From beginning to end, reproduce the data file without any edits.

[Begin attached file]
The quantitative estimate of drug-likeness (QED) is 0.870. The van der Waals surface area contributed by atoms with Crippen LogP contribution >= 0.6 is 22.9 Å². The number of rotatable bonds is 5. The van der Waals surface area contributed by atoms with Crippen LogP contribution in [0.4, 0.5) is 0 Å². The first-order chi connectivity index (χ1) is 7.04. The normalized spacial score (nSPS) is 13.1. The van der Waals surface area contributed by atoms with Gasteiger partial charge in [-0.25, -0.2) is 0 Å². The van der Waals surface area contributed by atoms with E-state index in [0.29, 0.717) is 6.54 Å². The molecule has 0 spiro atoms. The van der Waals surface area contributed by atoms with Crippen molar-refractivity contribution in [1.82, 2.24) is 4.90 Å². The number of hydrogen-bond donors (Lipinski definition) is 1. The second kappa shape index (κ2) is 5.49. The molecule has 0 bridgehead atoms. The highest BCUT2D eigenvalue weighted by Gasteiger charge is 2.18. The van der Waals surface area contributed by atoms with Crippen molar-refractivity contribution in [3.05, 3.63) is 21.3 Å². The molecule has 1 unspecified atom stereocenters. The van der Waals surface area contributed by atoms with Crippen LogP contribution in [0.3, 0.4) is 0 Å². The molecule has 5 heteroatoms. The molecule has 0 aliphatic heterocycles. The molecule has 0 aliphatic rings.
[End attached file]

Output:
The quantitative estimate of drug-likeness (QED) is 0.870. The van der Waals surface area contributed by atoms with Crippen LogP contribution >= 0.6 is 22.9 Å². The number of rotatable bonds is 5. The van der Waals surface area contributed by atoms with Crippen LogP contribution in [0.4, 0.5) is 0 Å². The first-order chi connectivity index (χ1) is 7.04. The normalized spacial score (nSPS) is 13.1. The van der Waals surface area contributed by atoms with Gasteiger partial charge in [-0.25, -0.2) is 0 Å². The van der Waals surface area contributed by atoms with E-state index in [0.29, 0.717) is 6.54 Å². The molecule has 0 spiro atoms. The van der Waals surface area contributed by atoms with Crippen molar-refractivity contribution in [1.82, 2.24) is 4.90 Å². The number of hydrogen-bond donors (Lipinski definition) is 1. The second kappa shape index (κ2) is 5.49. The molecule has 0 bridgehead atoms. The highest BCUT2D eigenvalue weighted by Gasteiger charge is 2.18. The van der Waals surface area contributed by atoms with Crippen molar-refractivity contribution in [3.05, 3.63) is 21.3 Å². The molecule has 1 unspecified atom stereocenters. The van der Waals surface area contributed by atoms with Crippen LogP contribution in [0.3, 0.4) is 0 Å². The molecule has 5 heteroatoms. The molecule has 0 aliphatic heterocycles. The molecule has 0 aliphatic rings.